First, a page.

While sometimes difficult, I found the practice of “Exposing your Ignorance” to be extremely important in many aspects of life, and naturally it makes sense that it applies to software development the same.
Understanding what is left to be done/improved upon is a core part of development and this rings true for anyone’s apprenticeship. If one cannot see what needs to be improved in their craft, they can subtly become too comfortable with one expertise causing them to never be able to achieve true master craftsman status by holding themselves back due to their complacency.
By asking yourself and figuring out what you are good at and what you are bad at it will allow for the greatest improvement along the apprenticeship journey. Having humility when learning is essential, you may try to fake it until you make it but that will only take you so far before too many errors or issues arise putting your overall proficiency and potentially your position in question. Accepting you are not going to know or understand everything allows for one to learn more efficiently and quicker by choosing to reach out for help when needed rather than forcing themselves to “figure it out”.
I also found it interesting that this practice shines importance on displaying your learning ability to your team. It’s important that if you don’t understand something it’s okay to speak up and let that be known since the team you’re a part of is most likely going to be understanding of your inexperience. One must remember, that their team members had to be in your shoes at one point to get where they are currently.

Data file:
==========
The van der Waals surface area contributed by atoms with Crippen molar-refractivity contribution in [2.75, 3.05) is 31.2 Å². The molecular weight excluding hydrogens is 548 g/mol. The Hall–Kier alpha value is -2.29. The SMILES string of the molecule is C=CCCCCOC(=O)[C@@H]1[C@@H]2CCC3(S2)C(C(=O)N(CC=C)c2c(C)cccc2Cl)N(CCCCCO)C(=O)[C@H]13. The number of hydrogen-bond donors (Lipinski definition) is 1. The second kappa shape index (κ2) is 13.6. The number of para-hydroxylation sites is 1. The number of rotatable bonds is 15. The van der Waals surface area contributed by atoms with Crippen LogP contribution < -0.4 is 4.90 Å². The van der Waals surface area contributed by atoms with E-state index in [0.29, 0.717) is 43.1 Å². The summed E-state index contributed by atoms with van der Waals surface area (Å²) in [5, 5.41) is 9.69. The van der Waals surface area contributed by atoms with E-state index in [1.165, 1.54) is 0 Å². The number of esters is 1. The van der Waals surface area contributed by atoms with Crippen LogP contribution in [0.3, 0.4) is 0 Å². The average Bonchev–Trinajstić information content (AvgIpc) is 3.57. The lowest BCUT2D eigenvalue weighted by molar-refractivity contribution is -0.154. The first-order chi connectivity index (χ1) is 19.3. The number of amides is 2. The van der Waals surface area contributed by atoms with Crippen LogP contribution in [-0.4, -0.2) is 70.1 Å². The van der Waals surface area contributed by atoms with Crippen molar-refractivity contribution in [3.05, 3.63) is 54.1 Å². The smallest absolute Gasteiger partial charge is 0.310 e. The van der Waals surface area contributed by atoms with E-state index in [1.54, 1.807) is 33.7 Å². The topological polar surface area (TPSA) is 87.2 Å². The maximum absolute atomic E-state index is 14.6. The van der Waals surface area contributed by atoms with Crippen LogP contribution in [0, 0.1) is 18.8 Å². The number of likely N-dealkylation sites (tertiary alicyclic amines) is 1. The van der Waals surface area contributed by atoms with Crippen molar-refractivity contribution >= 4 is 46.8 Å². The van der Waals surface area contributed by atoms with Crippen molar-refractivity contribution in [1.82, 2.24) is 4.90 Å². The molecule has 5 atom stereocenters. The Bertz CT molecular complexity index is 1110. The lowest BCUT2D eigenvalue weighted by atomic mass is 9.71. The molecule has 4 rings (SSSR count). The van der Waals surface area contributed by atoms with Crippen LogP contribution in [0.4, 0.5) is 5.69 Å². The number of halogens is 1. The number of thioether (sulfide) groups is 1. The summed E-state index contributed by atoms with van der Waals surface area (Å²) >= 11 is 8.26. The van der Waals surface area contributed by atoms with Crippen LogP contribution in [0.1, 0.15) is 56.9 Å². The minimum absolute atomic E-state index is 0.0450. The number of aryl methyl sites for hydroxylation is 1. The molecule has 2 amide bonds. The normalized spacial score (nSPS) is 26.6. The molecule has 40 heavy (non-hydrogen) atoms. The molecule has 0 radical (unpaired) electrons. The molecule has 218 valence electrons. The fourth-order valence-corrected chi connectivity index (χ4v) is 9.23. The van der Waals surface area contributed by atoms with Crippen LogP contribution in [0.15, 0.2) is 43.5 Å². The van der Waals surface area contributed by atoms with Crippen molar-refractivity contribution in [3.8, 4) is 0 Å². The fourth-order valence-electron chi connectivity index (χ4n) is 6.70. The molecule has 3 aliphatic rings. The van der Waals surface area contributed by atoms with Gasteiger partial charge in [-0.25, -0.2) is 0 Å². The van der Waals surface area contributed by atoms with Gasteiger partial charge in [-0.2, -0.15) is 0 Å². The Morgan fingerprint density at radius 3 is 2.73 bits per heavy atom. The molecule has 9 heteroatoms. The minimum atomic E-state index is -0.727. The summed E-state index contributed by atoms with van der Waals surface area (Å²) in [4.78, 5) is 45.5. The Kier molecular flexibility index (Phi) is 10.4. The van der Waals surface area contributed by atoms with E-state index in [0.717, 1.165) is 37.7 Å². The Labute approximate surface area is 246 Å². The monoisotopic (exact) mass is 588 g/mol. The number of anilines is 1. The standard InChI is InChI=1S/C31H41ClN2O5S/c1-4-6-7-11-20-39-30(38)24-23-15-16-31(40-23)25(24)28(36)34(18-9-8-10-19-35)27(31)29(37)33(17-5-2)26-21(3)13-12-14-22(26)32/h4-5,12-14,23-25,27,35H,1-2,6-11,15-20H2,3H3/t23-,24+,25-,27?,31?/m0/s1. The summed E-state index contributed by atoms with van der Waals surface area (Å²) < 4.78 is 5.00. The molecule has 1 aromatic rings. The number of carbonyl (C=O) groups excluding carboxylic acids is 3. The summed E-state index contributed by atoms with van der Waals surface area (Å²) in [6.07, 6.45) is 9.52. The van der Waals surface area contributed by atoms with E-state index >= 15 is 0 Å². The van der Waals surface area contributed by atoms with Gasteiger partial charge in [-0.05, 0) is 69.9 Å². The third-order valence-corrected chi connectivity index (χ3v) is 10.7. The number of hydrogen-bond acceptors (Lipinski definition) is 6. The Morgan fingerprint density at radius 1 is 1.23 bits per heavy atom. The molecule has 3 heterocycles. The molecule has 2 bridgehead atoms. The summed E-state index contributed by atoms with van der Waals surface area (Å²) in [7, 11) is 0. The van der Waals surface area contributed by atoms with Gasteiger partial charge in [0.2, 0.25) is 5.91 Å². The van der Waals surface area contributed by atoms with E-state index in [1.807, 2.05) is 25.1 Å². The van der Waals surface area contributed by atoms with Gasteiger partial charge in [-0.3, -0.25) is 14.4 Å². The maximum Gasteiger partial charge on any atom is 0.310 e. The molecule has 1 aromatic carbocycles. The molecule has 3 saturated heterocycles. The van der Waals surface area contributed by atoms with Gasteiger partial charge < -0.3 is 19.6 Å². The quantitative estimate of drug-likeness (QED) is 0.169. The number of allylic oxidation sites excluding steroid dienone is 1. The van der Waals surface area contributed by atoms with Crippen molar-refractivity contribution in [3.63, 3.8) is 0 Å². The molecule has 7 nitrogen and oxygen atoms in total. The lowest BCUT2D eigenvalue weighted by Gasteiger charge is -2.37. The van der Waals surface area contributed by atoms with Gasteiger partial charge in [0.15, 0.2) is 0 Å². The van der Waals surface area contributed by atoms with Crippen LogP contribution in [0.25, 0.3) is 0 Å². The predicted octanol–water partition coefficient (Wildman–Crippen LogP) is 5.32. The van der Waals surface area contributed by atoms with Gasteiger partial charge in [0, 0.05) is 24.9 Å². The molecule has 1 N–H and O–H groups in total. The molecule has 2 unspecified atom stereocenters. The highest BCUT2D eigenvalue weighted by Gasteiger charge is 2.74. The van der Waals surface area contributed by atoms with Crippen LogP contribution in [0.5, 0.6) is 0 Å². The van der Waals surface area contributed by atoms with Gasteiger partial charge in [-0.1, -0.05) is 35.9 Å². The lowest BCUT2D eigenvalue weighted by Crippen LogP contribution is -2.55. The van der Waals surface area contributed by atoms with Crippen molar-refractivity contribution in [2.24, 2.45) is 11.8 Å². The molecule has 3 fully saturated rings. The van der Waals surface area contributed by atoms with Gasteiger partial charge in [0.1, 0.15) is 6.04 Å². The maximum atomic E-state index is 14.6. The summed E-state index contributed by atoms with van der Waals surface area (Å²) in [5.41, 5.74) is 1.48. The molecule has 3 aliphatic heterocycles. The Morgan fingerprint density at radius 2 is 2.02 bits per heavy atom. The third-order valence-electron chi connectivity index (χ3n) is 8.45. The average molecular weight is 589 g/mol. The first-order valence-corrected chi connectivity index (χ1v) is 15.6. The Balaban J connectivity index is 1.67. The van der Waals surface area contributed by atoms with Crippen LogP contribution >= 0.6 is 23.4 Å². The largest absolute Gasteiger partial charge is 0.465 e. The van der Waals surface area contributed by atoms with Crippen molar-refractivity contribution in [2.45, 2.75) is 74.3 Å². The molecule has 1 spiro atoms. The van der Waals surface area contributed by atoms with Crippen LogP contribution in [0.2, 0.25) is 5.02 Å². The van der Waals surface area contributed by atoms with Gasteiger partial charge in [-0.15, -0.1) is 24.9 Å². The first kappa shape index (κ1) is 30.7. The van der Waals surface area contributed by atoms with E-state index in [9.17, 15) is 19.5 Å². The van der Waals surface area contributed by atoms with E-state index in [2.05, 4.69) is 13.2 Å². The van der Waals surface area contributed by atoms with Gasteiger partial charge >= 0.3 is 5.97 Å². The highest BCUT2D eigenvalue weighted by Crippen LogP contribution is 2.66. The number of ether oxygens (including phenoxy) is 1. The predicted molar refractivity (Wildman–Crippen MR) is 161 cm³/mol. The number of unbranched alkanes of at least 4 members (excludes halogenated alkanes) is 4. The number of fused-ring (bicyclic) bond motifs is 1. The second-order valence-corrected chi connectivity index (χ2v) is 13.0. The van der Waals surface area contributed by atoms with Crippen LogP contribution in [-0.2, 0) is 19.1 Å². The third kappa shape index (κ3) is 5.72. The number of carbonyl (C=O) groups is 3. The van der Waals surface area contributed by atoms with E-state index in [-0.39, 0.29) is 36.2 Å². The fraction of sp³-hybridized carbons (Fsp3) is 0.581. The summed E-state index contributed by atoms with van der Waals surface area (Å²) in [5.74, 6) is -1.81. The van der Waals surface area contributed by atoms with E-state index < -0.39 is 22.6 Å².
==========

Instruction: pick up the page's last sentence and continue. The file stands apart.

From my own experience, I learned the hard way that struggling alone is so much harder than just swallowing my pride and asking for help. It seems like obvious advice but generally, I can be stubborn and sometimes I can feel reluctant to ask for help. Sure there can be lots of gratification in solving hard problems on your own, but sometimes it takes way longer than it should to make a seemingly “easy” change. This is because an “easy” or routine task for the team you’re a part of might not be “easy” or routine for a new inexperienced member.
By asking questions I can and have avoided misusing my crucially valuable development time by not being afraid to admit I need help. Struggling alone is always going to be worse than reaching out since there are many more meaningful uses of said time instead of being drained unnecessarily. If you don’t take the steps to become informed and more well rounded then you will continuously bottleneck your development as a craftsman.